US, UK slap sanctions on Russians linked to Conti, Ryuk, Trickbot malware
Any act that sends so much as a ruble to seven named netizens now forbidden
The US and UK have sanctioned seven Russians for their alleged roles in disseminating Conti and Ryuk ransomware and the Trickbot banking trojan.
The move marks Great Britain's first-ever cyber crime sanctions. It also represents an ongoing effort between the two Western nations to take down Russian ransomware gangs and the larger cyber crime ecosystem that operates with impunity – and perhaps' Moscow's explicit support – from within Russia.
"We will continue to work with the United Kingdom and with other international partners to expose and disrupt cyber crime emanating from Russia," US secretary of state Anthony Blinken declared in a statement, adding that the seven individuals had been involved in "assaults against our critical infrastructure."
The seven men added to the sanctions list are:
- Vitaliy Kovalev;
- Valery Sedletski;
- Valentin Karyagin;
- Maksim Mikhailov;
- Dmitry Pleshevskiy;
- Mikhail Iskritskiy;
- Ivan Vakhromeyev.
In addition to imposing travel bans on the seven and freezing their assets, the sanctions prohibit American and British companies and individuals from conducting any business transactions with the named Russians.
That includes paying ransoms to decrypt data after ransomware attacks.
Also, the US Treasury Department warned any foreign financial institution that "knowingly facilitates a significant transaction or provides significant financial services for any of the individuals or entities designated today could be subject to US correspondent or payable-through account sanctions."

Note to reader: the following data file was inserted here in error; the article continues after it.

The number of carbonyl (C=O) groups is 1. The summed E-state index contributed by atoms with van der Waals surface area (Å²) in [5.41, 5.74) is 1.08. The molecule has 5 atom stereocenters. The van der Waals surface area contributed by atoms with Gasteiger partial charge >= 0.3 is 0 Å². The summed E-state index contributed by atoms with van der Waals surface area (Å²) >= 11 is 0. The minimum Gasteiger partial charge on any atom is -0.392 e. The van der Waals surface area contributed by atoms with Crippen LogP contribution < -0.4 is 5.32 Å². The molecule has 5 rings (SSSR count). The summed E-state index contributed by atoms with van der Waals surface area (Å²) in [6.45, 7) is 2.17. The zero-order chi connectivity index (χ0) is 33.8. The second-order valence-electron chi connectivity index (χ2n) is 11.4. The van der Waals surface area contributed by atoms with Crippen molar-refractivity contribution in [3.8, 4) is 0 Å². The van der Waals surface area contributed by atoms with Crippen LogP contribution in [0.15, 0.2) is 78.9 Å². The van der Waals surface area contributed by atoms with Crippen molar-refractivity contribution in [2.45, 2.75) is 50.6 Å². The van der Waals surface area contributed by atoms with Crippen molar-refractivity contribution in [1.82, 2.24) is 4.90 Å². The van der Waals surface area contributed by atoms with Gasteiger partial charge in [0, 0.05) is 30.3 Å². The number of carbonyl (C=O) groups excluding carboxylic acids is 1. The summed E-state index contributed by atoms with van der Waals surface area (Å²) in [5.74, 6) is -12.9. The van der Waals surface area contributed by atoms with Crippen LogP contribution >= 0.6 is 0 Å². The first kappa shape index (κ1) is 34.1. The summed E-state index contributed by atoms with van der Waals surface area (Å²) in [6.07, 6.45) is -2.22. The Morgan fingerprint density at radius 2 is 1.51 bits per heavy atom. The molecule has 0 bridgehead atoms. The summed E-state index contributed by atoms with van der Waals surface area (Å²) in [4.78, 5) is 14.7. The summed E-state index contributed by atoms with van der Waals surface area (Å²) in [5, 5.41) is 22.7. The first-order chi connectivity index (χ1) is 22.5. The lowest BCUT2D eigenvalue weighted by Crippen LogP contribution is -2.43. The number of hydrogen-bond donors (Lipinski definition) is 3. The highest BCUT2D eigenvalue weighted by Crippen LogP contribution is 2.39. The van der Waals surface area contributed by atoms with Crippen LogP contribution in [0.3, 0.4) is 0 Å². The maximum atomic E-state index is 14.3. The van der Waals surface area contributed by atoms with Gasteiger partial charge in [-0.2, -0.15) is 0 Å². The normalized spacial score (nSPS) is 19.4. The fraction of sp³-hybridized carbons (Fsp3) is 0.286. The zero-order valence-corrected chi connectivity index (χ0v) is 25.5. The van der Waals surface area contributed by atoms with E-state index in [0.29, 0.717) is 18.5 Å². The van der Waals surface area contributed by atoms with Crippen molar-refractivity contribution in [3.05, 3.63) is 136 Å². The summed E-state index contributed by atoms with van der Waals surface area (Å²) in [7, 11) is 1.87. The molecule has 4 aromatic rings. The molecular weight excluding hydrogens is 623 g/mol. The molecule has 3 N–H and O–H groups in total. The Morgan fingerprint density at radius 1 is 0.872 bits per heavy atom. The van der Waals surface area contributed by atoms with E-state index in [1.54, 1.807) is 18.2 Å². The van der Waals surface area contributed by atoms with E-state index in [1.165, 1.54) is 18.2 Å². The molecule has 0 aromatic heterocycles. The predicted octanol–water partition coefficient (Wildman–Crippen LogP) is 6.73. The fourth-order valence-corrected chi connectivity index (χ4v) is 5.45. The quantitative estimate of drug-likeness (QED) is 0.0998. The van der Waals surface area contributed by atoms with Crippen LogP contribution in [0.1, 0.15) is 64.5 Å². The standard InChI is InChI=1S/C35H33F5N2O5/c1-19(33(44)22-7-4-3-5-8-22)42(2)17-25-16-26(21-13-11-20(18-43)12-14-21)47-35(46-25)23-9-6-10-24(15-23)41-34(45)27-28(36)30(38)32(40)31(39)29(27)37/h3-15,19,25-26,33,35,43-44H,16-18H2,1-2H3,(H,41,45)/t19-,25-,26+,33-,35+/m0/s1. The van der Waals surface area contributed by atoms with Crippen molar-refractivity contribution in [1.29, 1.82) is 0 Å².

In other words: foreign banks that facilitate ransomware payments aren't getting off the hook.
Conti and Ryuk ransomware extorted at least £27 million ($32.7 million) from 149 UK individuals and businesses, according to the government's estimate. This includes 104 Conti victims who paid about £10 million ($12.1 million), and 45 Ryuk victims who paid approximately £17 million ($20.6 million).
"The sanctions are the first of their kind for the UK and signal the continuing campaign targeting those responsible for some of the most sophisticated and damaging ransomware that has impacted the UK and our allies," UK National Crime Agency director-general Graeme Biggar revealed in a statement.
"They show that these criminals and those that support them are not immune to UK action, and this is just one tool we will use to crack down on this threat and protect the public," Biggar continued.
- Uncle Sam slaps $10m bounty on Hive while Russia ban-hammers FBI, CIA
- US reveals 'Target' pic of Conti man with $10m reward offer
- Meet Wizard Spider, the multimillion-dollar gang behind Conti, Ryuk malware
- UK Cyber Security Centre's scary new story: One phish, two phish, Russia phish, Iran phish
The Russia-linked group behind Conti and Ryuk (which rebranded as Conti in 2020) – as well as Trickbot – is called Wizard Spider. The US government has been putting multi-million-dollar bounties on the criminals behind it.
Last spring, the State Department announced a reward of up to $15 million for information about the top leaders behind Conti and individuals that had participated in attacks using a variant of its malware.
At the time, the agency said Conti was the costliest strain of ransomware on record, and payouts from its more than 1,000 victims surpassed $150 million.
In early summer 2022, the group shut down its internal infrastructure – but its members have since been linked to other ransomware gangs, including Karakurt.
"While Wizard Spider's operations have significantly reduced following the demise of Conti in June 2022, these sanctions will likely cause disruption to the adversary's operations while they look for ways to circumvent the sanctions," CrowdStrike's head of intelligence Adam Meyers told The Register.
"Often, when cybercriminal groups are disrupted, they will go dark for a time only to rebrand under a new name." ®